1. Training the trainers

St John will train volunteers as trainers, who will lead the disaster preparedness activities. These volunteers are already engaged with the organisation as first aid trainers, many of them for several years. They receive a two-day training on disaster related issues to prepare them for their role in the communities.

2. Household-centred disaster preparedness training

The trainers will teach households how to better plan, prepare and respond appropriately to disasters. Members of communities across St Lucia who will undergo a one-day training course in disaster preparedness practices, which also provides additional first aid skills.

The project aims to change the households’ behaviour so people commit enough time and resources for their individual disaster preparations, and they pay attention to the existing systems. At the end of the training, participants will have learnt how to identify risks in their community and in and around their homes, how to develop practical plans for their households which include actions to take in advance of an emergency, how to pack an evacuation kit with food and equipment for 72 hours and also how to provide first aid to their neighbours and friends after an emergency. The knowledge can immediately be utilised to help save lives and reduce loss of property.

Community’s attitudes towards disaster preparedness and practices will be improved, for example through broadcasting messages on radio, encouraging the population to better prepare for an emergency.

3. Re-establish active Disaster Committees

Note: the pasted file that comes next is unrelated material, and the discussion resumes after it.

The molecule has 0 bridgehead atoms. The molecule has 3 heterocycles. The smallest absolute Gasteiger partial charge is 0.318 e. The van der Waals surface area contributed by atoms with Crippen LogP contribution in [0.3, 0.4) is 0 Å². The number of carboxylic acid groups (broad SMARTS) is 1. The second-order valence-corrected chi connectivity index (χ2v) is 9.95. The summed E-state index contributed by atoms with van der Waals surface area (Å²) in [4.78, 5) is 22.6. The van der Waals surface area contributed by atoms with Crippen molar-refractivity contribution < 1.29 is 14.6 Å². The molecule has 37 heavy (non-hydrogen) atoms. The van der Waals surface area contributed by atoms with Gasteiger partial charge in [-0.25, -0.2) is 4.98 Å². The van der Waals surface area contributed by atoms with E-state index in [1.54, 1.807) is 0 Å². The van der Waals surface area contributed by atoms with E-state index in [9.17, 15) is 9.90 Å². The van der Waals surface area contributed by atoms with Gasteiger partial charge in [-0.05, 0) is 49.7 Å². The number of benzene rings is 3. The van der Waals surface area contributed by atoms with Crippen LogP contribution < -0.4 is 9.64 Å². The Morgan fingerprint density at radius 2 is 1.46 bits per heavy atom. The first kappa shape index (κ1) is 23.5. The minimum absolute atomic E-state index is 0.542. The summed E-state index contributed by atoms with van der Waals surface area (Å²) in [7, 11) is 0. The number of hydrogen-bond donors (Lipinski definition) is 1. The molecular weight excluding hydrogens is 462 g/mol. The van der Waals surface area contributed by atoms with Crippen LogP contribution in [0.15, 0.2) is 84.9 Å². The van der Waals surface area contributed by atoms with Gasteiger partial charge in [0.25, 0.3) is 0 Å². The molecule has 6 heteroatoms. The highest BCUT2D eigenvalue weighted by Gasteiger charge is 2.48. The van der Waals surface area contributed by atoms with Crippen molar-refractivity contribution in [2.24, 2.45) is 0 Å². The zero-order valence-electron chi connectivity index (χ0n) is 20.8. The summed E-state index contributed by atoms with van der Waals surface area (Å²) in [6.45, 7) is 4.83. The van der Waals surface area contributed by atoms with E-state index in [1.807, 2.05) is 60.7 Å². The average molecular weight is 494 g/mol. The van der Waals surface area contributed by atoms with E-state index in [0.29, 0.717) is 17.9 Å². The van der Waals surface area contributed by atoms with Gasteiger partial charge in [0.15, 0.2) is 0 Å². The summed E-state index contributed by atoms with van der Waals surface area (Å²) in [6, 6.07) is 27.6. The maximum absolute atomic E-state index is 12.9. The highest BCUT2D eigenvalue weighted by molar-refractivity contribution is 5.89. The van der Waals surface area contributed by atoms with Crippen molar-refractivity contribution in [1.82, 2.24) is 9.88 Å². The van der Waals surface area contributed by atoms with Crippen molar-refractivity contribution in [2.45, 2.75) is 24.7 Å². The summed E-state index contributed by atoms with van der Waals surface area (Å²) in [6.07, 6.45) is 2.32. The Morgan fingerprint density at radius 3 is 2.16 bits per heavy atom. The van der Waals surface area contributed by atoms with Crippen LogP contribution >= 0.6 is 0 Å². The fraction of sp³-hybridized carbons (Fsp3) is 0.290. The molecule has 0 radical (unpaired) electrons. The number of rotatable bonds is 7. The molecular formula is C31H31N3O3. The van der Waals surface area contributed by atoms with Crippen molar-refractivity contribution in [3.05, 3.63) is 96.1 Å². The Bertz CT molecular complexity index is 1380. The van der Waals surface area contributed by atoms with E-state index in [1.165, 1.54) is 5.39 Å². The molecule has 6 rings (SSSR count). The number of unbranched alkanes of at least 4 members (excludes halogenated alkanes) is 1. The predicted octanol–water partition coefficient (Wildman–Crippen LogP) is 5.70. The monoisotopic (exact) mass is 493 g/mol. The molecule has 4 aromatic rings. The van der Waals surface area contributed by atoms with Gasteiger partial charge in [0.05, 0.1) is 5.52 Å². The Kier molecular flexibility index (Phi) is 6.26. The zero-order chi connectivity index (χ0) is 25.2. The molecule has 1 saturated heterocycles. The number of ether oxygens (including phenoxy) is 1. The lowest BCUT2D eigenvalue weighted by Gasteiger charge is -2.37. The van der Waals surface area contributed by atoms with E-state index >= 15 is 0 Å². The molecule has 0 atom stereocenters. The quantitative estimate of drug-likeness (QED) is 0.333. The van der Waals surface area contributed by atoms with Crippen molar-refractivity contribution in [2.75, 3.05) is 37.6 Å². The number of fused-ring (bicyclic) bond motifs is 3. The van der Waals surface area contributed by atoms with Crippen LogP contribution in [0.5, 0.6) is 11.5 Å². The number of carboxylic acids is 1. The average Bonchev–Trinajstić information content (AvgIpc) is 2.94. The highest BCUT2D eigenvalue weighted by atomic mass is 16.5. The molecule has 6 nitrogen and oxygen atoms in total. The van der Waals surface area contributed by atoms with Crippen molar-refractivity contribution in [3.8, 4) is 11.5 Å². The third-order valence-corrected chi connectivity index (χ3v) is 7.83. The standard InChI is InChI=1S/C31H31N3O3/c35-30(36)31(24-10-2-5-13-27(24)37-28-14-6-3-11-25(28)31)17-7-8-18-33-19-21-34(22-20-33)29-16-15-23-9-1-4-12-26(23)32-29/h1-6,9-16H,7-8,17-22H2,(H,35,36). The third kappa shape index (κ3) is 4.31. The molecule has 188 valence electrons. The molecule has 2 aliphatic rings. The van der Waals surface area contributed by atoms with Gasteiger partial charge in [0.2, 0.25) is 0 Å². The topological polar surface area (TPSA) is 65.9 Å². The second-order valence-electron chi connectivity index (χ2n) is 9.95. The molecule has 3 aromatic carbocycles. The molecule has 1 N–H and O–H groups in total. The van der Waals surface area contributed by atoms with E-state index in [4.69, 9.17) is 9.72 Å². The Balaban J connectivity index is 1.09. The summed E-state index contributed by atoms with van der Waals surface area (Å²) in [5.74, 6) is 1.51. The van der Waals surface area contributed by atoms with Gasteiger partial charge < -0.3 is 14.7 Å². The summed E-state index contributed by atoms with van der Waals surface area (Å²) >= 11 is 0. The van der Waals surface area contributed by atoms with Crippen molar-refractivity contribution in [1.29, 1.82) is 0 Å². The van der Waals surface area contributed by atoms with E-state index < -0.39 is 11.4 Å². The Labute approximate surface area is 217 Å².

The National Emergency Management Organisation (NEMOorchestrates all aspects of preparedness and response to disasters and other emergency situations in St Lucia. It is a network of committees, which function at the national, and – as Disaster Committees – on local levels. Disaster Committees have been elected by their own communities to serve for the Committees as volunteers.

50 people in all five rural communities will receive coaching in disaster preparedness, first aid and community contingency planning in cooperation with NEMO in order to re-establish inactive Disaster Committees. 

4. Emergency Shelters and Equipment

NEMO has defined public spaces as emergency shelters, such as schools, churches and community centres. The project provides support to shelter managers who learn how to better manage these centres and meet the needs of the communities.

Emergency shelters and other central spaces are also used as satellite warehouses, which store emergency equipment for the surrounding communities. Each warehouse will be assessed to see what necessary items are missing. An urgent need exists for equipment such as life jackets, hard hats with spotlights, dust masks, shovels whistles, first aid kids, stretchers, folding cots, blankets, family sized tents and dingies with motor.

5. Monitoring and Evaluation

St John St will continuously monitor the success of the project. In addition, the project will help to collect actualized and reliable data on the resilience status of remote rural villages in St Lucia.

Follow-up with the participants of the disaster preparedness training will check if they developed a disaster plan for their family. This anticipates a positive behaviour change towards disaster preparedness practices on household-level. 

Learn more about our Household Disaster Preparedness in the Caribbean